M'shumedet [destroyed]: Nemtshenka, committed suicide as a young girl.

Moshe Pippik: The pharmacist, Moshe Pippergal.

Mendel Munishes: Mendel Malkin.

Moshe Itzelles: Moshe Vytzblit, son of Itze.

Meir Shikkeles: son of Shikke – a name derived from Yehoshua.

Moshe Aharon–Getzis: Moshe Shinkarovsky, son of Aharon Getzy.


N נ

“Nydenne” [found]: Itzkovitsh. He was employed to remove the garbage from the town, and he dealt in goats. Once he lost a horse, a mare, so he ran around looking for it and finally found it. Whomever he met, he told the news: Nydenne kobille! [I found my mare].

Nachman Kelbel [small calf]: Nachman Perliss.

Nachum Zsheliyenzshik [mender of pants]: Nachum Gershkovitsh. Dealt with old pants.

Noach the Izenner [the metal one]: Noach Zaltzman. Had a metal store at the marketplace.

Nuske the Toiber [the deaf one]: Natan Moisyevitsh Goldshtein.


S ס

Sonky Zolotye Rutshka [golden pen]: Sonki Gershkovitsh. She was simply, a thief.

“Skazshenne” [crazy]: Finkelshtein, was a skazshenne, a crazy person.

Smiyetsa [smile]: Avraham Weisberg always had a silly smile.

Skory Pomoshtsh: Feige Ladizshensky would carry 2 full baskets with fresh bread for sale call out: ”spasytiye, spasytiye, svizshi chliev”– “save, save, fresh bread”.

[Page 150]

Sanni the Roiter [the ruddy one]: He used a wheelbarrow to distribute his merchandise. He had a ruddy face. No one knew his name.

Suslik: Gritshevsky traded with felechlech of suslikkes.

Smakartinnef [junk]: Dr. Markotin.



Eli–Ber Blecher [metal worker]: Eli–Ber Kizzelman, a metal worker and trustee of the synagogue.

Azriel Leibeshis: Azriel Helman, son of Leibesh.


P/F פ

Peremishl: Avraham Shpiegelman. Why “Peremishl”? unknown.

Feige the Sarvern [maître d'/waitress): she would bake layered cakes with fruit, for the weddings of wealthy Jews.

Poltora Zshida [a 1½ Jew]: Reb Sholem Finegersh, a merchant. He was exceptionally large, tall and broad and wore size 55 shoes.

Fyvl Turlakker: originally from the village Turlak, close to the town.

Pinny Kabak [pumpkin]: Advocate Pinny Shteinberg. He was fat, coarse, with a big stomach. He took on the appearance of a pumpkin.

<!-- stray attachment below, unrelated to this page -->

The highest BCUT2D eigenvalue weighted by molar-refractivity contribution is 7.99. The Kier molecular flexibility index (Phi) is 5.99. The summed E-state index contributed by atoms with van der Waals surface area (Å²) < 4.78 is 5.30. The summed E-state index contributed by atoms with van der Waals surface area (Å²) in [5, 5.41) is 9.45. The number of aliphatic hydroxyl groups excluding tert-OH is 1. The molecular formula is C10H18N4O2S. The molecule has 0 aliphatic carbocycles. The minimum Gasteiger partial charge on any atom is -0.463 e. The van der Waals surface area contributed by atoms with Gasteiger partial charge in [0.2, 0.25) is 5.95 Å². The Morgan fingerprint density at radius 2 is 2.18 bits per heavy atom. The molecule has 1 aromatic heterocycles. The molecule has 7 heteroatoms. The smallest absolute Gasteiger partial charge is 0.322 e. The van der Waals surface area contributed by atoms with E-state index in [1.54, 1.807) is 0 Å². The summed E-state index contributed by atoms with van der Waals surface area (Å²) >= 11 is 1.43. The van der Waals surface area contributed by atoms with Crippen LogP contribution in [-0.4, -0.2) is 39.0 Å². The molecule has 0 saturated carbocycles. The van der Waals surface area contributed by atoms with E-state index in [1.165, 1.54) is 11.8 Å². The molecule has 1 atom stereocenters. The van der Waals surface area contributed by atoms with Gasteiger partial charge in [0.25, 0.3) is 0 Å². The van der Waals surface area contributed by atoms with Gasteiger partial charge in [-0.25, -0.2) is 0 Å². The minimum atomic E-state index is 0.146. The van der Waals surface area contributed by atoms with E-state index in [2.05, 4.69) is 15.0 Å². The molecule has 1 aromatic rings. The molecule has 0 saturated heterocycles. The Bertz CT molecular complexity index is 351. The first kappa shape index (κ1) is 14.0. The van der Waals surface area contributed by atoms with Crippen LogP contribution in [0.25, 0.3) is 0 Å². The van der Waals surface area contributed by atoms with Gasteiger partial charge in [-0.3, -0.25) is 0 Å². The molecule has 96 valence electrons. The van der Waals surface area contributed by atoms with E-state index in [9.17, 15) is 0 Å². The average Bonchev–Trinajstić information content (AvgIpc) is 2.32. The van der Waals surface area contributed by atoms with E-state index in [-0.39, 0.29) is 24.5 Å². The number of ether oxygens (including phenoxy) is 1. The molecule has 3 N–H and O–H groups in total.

Polkovnik [colonel]: Feldman, a metal worker. He was a soldier in the Nikolayev army. He took long firm strides like a member of a regiment.

Purishkevitsh: Zbarsky the pharmacist. Why “Purishkevitsh”? He was a very bad Jew and did not respond to any hardship in the town.

Fonfish [nasal]: Avraham Goldman, he spoke nasally.

Parah Adumah [red cow]: Mrs. Tabatshnik. She had red hair and was ‘a big cow’ – very stupid.


TZ צ

“Tzelke” [virgin]: Yisroel Kushnir. He received the “beautiful” pleasant name Yakobu because he did not have children for many years.

Tsegynirte [gypsy]: Chaike Segal.


K ק

Kuter [male cat]: Velvl Zonnis, a shopkeeper who had dark angry eyes and resembled a black cat.

Kishkelech [intestines]: Azriel Helman. His father was a ritual slaughterer and he liked fat, slaughtered intestines.

“Kolokoltshik” [a small bell]: Radzivitzke, a metal worker. Why? Unknown.

Krivorutshke [deformed]: Leib Schvartzman, had a crooked hand.

“Kurotshke” [hens]: Puli Feld. He would walk around nodding his head, like a hen.

Kvatshke [brooding hen]: Zelik Milman's wife. When she spoke, she cackled like a brooding hen.

“Kitayetz” [Chinese]: Puntshik Buchner had a yellow face like a Chinaman.

Kressy the Chazante [wife of the cantor]: The widow of the well–known cantor, Yankel the hoarse one.


R ר

Rayze the Horbotte [hunchback]: Rayzi Glazman was a hunchback.

Rieve the Goldshmideche [Goldsmith, fem.]: Rieve Izbelinsky, because her husband was a goldsmith.

Rayzi the Milchikke [milk]: Rayzi Elishkevitsh. A very pious woman who kept cows to provide religious Jews with kosher milk.

Ribono–shel–olam [God of the universe]: Yisroel Chacham and his son Pinni. Why?

[Page 151]

SH ש

Shlomo Shtukes [ruses]: Shlomo Zilberman, a wine merchant. He used to say that everything isdone with ruses.

“Shotambula”: Hersh Cheikis. Why? Unknown.

Shimon “Butz” [fat slob]: Shimon Rabinovitsh because he was a fat slob.

Shalom Slabay: Shalom Riebak, a tall, strong man. Out of curiosity he was called “Slabay”.

Shmuel Neizl [nose]: Shmuel Milman, because he spoke nasally.

Shuel Karnaliyevikker: Shuel Itzkovitsh, originally from the village Karnaliyevki, in the vicinity of Akkerman.

Shuel Kozak: Shuel Mutshnik: originally from a village in the vicinity of Akkerman – Kazatshe.

Shalom of the Bolnitze [hospital]: For many years, he was head of the hospital.

Sharik [means of contraception]: Dovid Moshe Yaroslavsky. His mother used “Sharikkes”, to prevent her becoming pregnant but the little boy Dovid Moshe, broke through the Sharikkes so he was called Dovid Moshe “Sharik”.

Shlomo the Toiber [deaf]: Shlomo Rottenshtein, a hat–maker.

Shmuel Yisroel Avromtzes: Shmuel Berger, son of Avrom.